How close to light speed can we travel?
How close to light speed can we travel?
In reading the adventure of Astro Disastro, you may have noticed that Astro’s speed was almost, but not quite, the speed of light. There’s a very good reason for this. At speeds much less than the speed of light, relativistic effects are unnoticeable (and what fun would that be?), while speeds faster than light are physically impossible.
I’ll show you why. Suppose Astro tried to push his ship all the way up to the speed of light. Well, we’ve already seen that the energy of an object is proportional to that «gamma» factor, which is so prevalent in relativity calculations. But you’ve also learned by now that gamma becomes infinitely large when the speed of an object is equal to the speed of light. So, in order for Astro to accelerate his ship to the speed of light, he would require an infinite amount of energy, which is clearly impossible. So any object with mass can never reach the speed of light, though there’s no limit to how close to the speed of light an object can come. (An object that doesn’t have mass must, in fact, travel exactly at the speed of light, for reasons I won’t go into. But the only objects with no mass are particles of light (called «photons») and maybe neutrinos.)
There are other reasons an object’s speed cannot exceed the speed of light. One of these involves «causality», the relation between cause and effect. Suppose I launch a baseball, and it breaks a window. My throwing the baseball is then the cause of the window breaking. If speeds faster than light were possible, then there could actually be some frames of reference in which the window breaks before the ball is thrown. This leads to all kinds of logical contradictions (especially if someone intercepts the ball in flight, preventing the window from breaking, after the window has already broken!) so we rule out the possibility of things moving faster than light. Furthermore, causality rules out not just objects traveling faster than light, but any kind of communication that travels faster than light. The speed of light, to the best of our knowledge, is an uncrossable barrier.
Now if you’re a science fiction fan, as I am, this may come as bad news. After all, there’s almost certainly no intelligent life in our solar system outside of earth, and the distance between stars is huge. Even the nearest star would take four years to reach at light speed. So without traveling faster than light, it’s pretty much impossible to go flying around the galaxy, meeting alien civilizations, fighting wars for galactic empires, and so forth. Bummer, eh?
On the other hand, it may not be as hopeless as all that, due to length contraction. Suppose you climb into a spaceship and head for a star 10 light years away, at a speed close to the speed of light. From the earth’s frame, the trip has to take at least 10 years. However, to the passengers on the ship, the length is contracted, and so the trip can take less than 10 years. And the closer to the speed of light the ship travels (relative to the earth and the star) the more the length is contracted. (You can also deduce this by considering time dilation.)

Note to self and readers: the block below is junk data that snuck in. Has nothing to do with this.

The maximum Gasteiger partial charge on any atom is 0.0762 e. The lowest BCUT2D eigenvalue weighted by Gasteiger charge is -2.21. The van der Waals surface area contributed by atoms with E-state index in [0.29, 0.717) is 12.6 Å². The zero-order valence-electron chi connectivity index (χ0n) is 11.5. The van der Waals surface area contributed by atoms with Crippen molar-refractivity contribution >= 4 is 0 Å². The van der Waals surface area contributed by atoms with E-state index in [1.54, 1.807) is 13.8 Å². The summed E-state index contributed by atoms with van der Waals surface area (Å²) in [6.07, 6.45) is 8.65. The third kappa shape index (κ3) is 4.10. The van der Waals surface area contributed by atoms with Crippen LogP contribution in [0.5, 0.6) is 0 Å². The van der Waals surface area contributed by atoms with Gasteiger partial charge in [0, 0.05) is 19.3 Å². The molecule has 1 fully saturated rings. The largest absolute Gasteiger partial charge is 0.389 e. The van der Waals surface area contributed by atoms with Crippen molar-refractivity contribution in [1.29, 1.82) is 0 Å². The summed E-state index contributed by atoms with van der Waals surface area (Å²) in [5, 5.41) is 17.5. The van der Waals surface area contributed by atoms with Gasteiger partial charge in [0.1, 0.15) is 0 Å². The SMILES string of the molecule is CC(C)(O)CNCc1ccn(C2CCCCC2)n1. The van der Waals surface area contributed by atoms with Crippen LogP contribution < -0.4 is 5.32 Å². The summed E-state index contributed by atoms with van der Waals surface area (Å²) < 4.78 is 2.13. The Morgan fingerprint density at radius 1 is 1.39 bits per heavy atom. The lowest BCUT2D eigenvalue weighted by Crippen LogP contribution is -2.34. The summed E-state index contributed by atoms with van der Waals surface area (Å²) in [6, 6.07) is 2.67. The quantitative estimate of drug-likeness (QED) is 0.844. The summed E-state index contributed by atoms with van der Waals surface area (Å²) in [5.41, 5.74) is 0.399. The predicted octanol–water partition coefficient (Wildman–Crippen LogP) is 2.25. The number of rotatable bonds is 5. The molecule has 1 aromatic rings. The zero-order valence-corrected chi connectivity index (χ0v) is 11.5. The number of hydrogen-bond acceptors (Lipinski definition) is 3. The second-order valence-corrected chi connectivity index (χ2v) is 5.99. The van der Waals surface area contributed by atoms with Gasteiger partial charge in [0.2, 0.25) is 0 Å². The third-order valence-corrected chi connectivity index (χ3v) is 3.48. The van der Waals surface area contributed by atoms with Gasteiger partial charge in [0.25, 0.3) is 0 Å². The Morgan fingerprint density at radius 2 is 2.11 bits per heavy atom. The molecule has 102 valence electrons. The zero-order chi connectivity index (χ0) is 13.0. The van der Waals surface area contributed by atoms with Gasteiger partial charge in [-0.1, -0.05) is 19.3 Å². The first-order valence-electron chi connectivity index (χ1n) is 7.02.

To illustrate this, here’s a table showing some travel times to various destinations, at various speeds. Let me explain what all this means. First of all, in order to get serious length contraction, we need to get very close to the speed of light. So I’m considering a trip in which we have a spaceship able to generate a constant acceleration. That is, the people inside the ship experience a continuous acceleration of, for example, 1 g for half the trip, and then turn around and decelerate at 1 g the rest of the way. (I’m almost positive I’ve calculated all this correctly.)
(in g ‘s)
|Top Speed||Earth Time |
|Ship Time |
(in g ‘s)
|Top Speed||Earth Time |
|Ship Time |
The second column gives the distance to the star or galaxy of our destination, in light years. (A light year is the distance light travels in a year: about six trillion miles.) I’ve included calculations for three different accelerations, one smaller, one greater, and one equal to earth’s gravitational acceleration. The 2 g trip would be pretty uncomfortable, and you can probably forget anything much faster than that. The fourth column shows the maximum speed (at the halfway point, just as the ship is turning around to decelerate) as a fraction of the speed of light. The entries near the bottom have more 9’s than I felt like including.
The final two columns give the amount of time the trip would take, first in the earth’s frame of reference, and then in the frame of reference of the spaceship. The difference is important. It means, for example, that if you are on a spaceship traveling to Betelgeuse with an acceleration of 1 g , about 6.8 years will pass on the ship before you get there. (The «ship times» increase very slowly despite the big increases in distance, because the greater the distance, the closer to the speed of light you can get before you have to slow down again, and so the more length contraction you get!) But when you arrive there, over 500 years will have passed on earth. And any message you send to earth when you get to Betelgeuse will take over 500 years to get there, as will any reply. So even if humankind one day spreads out across the galaxies, the different settlements will be very isolated. People on earth won’t be talking to people near Betelgeuse on any regular basis.